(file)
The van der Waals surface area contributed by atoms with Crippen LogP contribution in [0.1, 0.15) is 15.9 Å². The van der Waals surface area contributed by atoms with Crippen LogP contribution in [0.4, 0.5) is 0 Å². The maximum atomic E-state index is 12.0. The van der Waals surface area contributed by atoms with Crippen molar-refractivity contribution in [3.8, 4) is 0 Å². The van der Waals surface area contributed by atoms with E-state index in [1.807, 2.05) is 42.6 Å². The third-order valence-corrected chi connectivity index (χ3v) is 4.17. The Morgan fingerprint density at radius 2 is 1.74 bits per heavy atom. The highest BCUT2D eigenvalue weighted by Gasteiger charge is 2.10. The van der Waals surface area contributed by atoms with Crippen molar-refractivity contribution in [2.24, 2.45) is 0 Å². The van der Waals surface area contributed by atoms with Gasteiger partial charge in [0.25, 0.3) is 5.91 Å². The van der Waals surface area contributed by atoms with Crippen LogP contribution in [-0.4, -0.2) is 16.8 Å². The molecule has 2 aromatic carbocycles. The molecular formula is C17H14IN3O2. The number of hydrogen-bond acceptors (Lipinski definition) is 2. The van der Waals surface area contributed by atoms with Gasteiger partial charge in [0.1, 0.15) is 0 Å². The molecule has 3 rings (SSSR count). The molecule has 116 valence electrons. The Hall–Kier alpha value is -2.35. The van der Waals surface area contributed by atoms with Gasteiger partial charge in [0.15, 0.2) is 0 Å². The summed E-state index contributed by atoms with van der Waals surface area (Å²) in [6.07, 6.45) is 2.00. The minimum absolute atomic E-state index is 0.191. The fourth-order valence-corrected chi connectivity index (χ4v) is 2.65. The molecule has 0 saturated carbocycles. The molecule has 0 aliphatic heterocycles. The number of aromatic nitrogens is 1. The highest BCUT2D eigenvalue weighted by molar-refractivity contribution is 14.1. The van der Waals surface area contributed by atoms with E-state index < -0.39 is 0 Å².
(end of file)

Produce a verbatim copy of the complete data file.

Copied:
The van der Waals surface area contributed by atoms with Crippen LogP contribution in [0.1, 0.15) is 15.9 Å². The van der Waals surface area contributed by atoms with Crippen LogP contribution in [0.4, 0.5) is 0 Å². The maximum atomic E-state index is 12.0. The van der Waals surface area contributed by atoms with Crippen molar-refractivity contribution in [3.8, 4) is 0 Å². The van der Waals surface area contributed by atoms with E-state index in [1.807, 2.05) is 42.6 Å². The third-order valence-corrected chi connectivity index (χ3v) is 4.17. The Morgan fingerprint density at radius 2 is 1.74 bits per heavy atom. The highest BCUT2D eigenvalue weighted by Gasteiger charge is 2.10. The van der Waals surface area contributed by atoms with Crippen molar-refractivity contribution in [2.24, 2.45) is 0 Å². The van der Waals surface area contributed by atoms with Gasteiger partial charge in [0.25, 0.3) is 5.91 Å². The van der Waals surface area contributed by atoms with Crippen LogP contribution in [-0.4, -0.2) is 16.8 Å². The molecule has 2 aromatic carbocycles. The molecular formula is C17H14IN3O2. The number of hydrogen-bond acceptors (Lipinski definition) is 2. The van der Waals surface area contributed by atoms with Gasteiger partial charge in [0.1, 0.15) is 0 Å². The molecule has 3 rings (SSSR count). The molecule has 116 valence electrons. The Hall–Kier alpha value is -2.35. The van der Waals surface area contributed by atoms with Gasteiger partial charge in [0.15, 0.2) is 0 Å². The summed E-state index contributed by atoms with van der Waals surface area (Å²) in [6.07, 6.45) is 2.00. The minimum absolute atomic E-state index is 0.191. The fourth-order valence-corrected chi connectivity index (χ4v) is 2.65. The molecule has 0 saturated carbocycles. The molecule has 0 aliphatic heterocycles. The number of aromatic nitrogens is 1. The highest BCUT2D eigenvalue weighted by molar-refractivity contribution is 14.1. The van der Waals surface area contributed by atoms with E-state index < -0.39 is 0 Å².